Knowing I should be having fun was a huge part of the problem. Knowing that this was a rare day off, a welcome reprieve, and here I was miserable and fighting against it. Maybe this is why Fridays at school were better than Sundays not in school. I was happier doing what I hated knowing a Saturday was coming, than I was on a perfectly free Sunday with a Monday right around the corner.

I call this the Relativistic Weekend Effect. We live in the present, but our happiness leans heavily on the future. Our mood is as much expectation as experience. Life in the trenches was the same way. It was the quiet that jangled the nerves. It was the lead-up before the push more than the push itself. To this day, I grow more faint at the scent of gun oil than I do the sight of blood.

9.) If you were to get rid of one state in the US, which would it be and why?

I’m going to cheat and say Washington DC. There’s no need for our legislature to meet in person anymore. It makes it easier for big companies to lobby everyone all in the same place and more expensive for small companies to travel and lobby the reps and senators from their home state. We could invert that cost of doing business and give more power back to the little guy if we sent the legislature home. Keep the executive and judicial up there, and the museums and monuments, but scrap the rest.

10.) A penguin walks through that door right now wearing a sombrero. What does he say and why is he here?

He looks at the animal sitting at the bar, who’s been eating his friends, and he says, “Hey asshole. Your fate is sealed.”

Go ahead, pimp whatever book you want:

Read the BEACON 23 series. This is my best stuff since WOOL. And the fifth and final part is coming out in less than a week. So now’s a great time to catch up!

For centuries, men and women have manned lighthouses to ensure the safe passage of ships. It is a lonely job, and a thankless one for the most part. Until something goes wrong. Until a ship is in distress. In the 23rd century, this job has moved into outer space. A network of beacons allows ships to travel across the Milky Way at many times the speed of light. These beacons are built to be robust. They never break down. They never fail. At least, they aren’t supposed to.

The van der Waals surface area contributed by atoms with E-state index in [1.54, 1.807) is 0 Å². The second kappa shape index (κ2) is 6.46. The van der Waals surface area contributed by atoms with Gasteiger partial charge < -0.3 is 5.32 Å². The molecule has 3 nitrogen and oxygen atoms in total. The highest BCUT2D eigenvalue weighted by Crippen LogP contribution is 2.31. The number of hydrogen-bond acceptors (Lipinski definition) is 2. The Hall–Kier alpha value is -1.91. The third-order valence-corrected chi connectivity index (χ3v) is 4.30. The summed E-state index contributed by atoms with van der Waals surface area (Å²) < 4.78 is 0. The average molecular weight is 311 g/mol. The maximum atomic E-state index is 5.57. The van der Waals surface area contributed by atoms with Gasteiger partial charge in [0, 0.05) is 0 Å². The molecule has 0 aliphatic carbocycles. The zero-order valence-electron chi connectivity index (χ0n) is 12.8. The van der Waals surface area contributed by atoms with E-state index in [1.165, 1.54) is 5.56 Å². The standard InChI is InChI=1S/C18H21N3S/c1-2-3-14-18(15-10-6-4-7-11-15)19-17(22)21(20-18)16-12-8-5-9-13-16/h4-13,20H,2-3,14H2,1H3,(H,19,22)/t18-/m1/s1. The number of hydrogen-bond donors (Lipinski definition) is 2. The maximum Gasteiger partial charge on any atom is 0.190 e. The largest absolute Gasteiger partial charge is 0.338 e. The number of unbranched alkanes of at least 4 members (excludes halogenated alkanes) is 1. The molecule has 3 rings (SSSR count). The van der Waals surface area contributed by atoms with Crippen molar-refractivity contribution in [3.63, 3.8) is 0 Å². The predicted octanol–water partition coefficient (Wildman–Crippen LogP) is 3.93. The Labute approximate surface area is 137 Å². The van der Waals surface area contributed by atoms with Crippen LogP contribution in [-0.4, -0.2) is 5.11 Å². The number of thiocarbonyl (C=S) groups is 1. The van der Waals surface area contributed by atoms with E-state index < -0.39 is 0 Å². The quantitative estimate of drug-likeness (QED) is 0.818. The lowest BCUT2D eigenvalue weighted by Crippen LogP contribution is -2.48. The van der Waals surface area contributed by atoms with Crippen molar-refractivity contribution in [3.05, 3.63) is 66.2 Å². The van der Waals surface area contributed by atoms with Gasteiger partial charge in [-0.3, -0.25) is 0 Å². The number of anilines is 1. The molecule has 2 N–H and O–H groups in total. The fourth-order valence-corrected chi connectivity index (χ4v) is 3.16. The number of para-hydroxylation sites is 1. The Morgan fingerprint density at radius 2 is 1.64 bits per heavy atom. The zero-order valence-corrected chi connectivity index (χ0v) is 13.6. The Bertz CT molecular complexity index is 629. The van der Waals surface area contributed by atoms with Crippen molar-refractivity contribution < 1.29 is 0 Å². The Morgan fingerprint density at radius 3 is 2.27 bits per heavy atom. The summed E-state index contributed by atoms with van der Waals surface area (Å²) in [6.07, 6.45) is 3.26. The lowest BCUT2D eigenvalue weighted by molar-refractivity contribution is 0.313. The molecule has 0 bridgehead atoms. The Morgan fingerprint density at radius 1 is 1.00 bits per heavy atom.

You can get the first four parts by clicking on the image.

*****

I would like to thank Hugh Howey for taking the time to do the interview.  I hope you enjoyed this interview and much as I did.  You are really missing out if you have never read any by Hugh Howey.  I recommend Sand.  The world that Hugh Howey created with Sand, to me, is his best.  I could picture the world perfectly in my mind.  He created characters that I connected with.  The action in the book is amazing, I could taste the sand and feel it closing in around me.  But be warned, Sand has a lot of bad language in it.

The old world is buried. A new one has been forged atop the shifting dunes. Here in this land of howling wind and infernal sand, four siblings find themselves scattered and lost. Their father was a sand diver, one of the elite few who could travel deep beneath the desert floor and bring up the relics and scraps that keep their people alive. But their father is gone. And the world he left behind might be next.

If you enjoyed this interview you might enjoy:

Leighgendary Shorts: Glitch by Hugh Howey – Here we discuss Glitch by Hugh Howey.  He even chimes in himself.
10 Questions With Peter Cawdron
Review: Ready Player One
10 Questions With Andy Weir